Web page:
Lake Tahoe Dance Festival: Breaking boundaries in ballet

Lake Tahoe Dance Festival performance. | Lake Tahoe Dance Collective

A fantastic celebration of world-class dance will soon take the stage on the shores of Lake Tahoe and Donner Lake for the 11th annual Lake Tahoe Dance Festival.

The event begins on July 26 at Gatekeeper’s Museum in Tahoe City with an opening night gala where audiences will enjoy a silent auction, food and wine and a special presentation of indigenous hoop dancing by the founder of AkaMya Culture Group, Sage Romero. The performances continue on July 27 in Tahoe City, on July 28 in Incline Village, Nev., at a special location and on July 29 at Donner Lake’s West End Beach in Truckee.

This one-of-a-kind, outdoor dance festival features a blend of contemporary and classic performances by Adrian Danchig-Waring, Joseph Gordon and Ashley Bouder of New York City Ballet; Kristina Berger of Erick Hawkins Dance Company; Dwayne Brown of Metropolitan Opera Ballet; Amber Neff of New Chamber Ballet; Kyle Limin of Concept.04; Lia Cirio and Paul Craig of Boston Ballet; Stephen Hanna of Broadway Dance Center; and Lake Tahoe Dance Collective’s local students.

“It’s not a narrative dance, but a human dance … between two people trying to resolve a conflict. There’s a muscularity and tension as we dance for each other.”
–Adrian Danchig-Waring

One highlight is sure to be “To Each in His Own Time,” danced by Adrian Danchig-Waring and Joseph Gordon.

“The piece was choreographed by Lar Lubovitch in the 80s at height of the AIDS epidemic,” says Danchig-Waring. “It was a meditation for processing the grief and loss of a gay man watching so many of his friends die. It’s about the emotional power of showing up for your friends when their lives are cut short.”

Same-sex duets in ballet are historically rare, but choreographers are increasingly working with the concept of androgynous roles as an alternative to more traditional male and female gendered roles.

“It’s not a narrative dance, but a human dance,” says Danchig-Waring. “It’s a dance between two people trying to resolve a conflict. There’s a muscularity and tension as we dance for each other. I don’t know if there is necessarily a resolution, but it ends in a different place than where it begins, so there is certainly an evolution throughout the dance.”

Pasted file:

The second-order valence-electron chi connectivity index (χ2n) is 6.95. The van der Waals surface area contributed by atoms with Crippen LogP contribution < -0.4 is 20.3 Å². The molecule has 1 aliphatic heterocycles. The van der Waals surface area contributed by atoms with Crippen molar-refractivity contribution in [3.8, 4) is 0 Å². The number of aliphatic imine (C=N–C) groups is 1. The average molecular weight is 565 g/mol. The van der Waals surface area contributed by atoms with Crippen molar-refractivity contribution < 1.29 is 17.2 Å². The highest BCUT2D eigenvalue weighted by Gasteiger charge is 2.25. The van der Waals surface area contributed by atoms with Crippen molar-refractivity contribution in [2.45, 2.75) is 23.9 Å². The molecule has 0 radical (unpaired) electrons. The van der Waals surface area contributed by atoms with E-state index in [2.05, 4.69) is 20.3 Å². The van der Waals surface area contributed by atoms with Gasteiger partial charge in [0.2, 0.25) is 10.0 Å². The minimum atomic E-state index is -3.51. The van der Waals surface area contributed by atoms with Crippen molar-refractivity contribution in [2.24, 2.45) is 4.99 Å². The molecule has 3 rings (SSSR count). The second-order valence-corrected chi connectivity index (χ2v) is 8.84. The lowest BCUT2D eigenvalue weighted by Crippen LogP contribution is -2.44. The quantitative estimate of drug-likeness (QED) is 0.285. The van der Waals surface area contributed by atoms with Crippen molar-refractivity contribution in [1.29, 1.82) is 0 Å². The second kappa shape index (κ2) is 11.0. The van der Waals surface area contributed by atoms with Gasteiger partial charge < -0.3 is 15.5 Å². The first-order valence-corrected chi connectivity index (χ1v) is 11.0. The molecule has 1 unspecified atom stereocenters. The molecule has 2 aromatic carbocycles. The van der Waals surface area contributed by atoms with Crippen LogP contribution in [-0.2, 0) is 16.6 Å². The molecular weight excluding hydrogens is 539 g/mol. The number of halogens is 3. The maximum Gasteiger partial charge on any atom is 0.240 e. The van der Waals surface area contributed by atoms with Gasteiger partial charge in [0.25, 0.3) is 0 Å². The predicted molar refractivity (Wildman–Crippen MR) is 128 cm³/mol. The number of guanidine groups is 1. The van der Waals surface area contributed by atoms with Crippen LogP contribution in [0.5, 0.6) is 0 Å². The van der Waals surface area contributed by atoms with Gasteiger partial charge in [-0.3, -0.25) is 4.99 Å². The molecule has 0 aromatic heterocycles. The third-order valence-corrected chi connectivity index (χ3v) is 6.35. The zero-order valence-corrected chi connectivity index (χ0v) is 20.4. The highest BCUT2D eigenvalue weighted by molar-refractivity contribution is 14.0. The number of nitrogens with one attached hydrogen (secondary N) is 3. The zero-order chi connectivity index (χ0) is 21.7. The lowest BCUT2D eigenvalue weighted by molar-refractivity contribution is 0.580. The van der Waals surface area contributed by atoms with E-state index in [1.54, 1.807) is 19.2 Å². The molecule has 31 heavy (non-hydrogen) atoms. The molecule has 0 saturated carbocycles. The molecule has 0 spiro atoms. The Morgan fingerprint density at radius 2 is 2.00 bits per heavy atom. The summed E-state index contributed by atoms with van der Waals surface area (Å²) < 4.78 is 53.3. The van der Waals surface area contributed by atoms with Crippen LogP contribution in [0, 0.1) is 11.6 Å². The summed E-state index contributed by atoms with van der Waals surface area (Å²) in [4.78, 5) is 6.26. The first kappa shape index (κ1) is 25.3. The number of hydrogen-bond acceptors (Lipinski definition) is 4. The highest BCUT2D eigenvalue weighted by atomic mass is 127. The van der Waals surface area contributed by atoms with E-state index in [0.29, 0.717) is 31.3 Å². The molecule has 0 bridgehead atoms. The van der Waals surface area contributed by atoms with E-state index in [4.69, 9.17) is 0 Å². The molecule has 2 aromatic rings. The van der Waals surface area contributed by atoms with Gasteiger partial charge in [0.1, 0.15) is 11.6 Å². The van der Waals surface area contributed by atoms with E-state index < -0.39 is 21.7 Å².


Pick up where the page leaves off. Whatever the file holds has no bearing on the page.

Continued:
After meeting at New York City Ballet, Danchig-Waring and Gordon have been dancing and romantic partners for the past eight years.

“Our real life experience kind of mirrors the arc of this dance,” says Danchig-Waring. “You learn a lot about yourself through the experience, how to communicate skillfully and the relationship grows because of it. For 20 years, I’ve been partnering these fine, thin, light ballerinas and now I’m partnering with Joe who is the same size as me. It plays with the conception of what a man is and isn’t. There’s something cool about it. It’s not immediately comfortable. You have to give up a certain kind of control and learn how to hold yourself differently.”

After performing in Tahoe last summer, Danchig-Waring is looking forward to returning to the intimate, family-friendly festival that features incredible artistry in an equally beautiful setting.

“Ballet at the level we practice it is the perfect integration of athletes and artists,” says Danchig-Waring. “It’s a pure and mathematical language. At every juncture in history, artists use it to communicate urgent ideas about what it is to be a human today. It’s such a beautiful way to spend an evening by the lake, the water glittering in the background while the sun is setting. People are on their picnic blankets right next to stage. Young kids are running around the fields. You can be so close to the energy, the sweat and the artistic expression. We all live in these bodies and I think seeing dance up close like this reminds us that our body is a tool for communication and expression.” |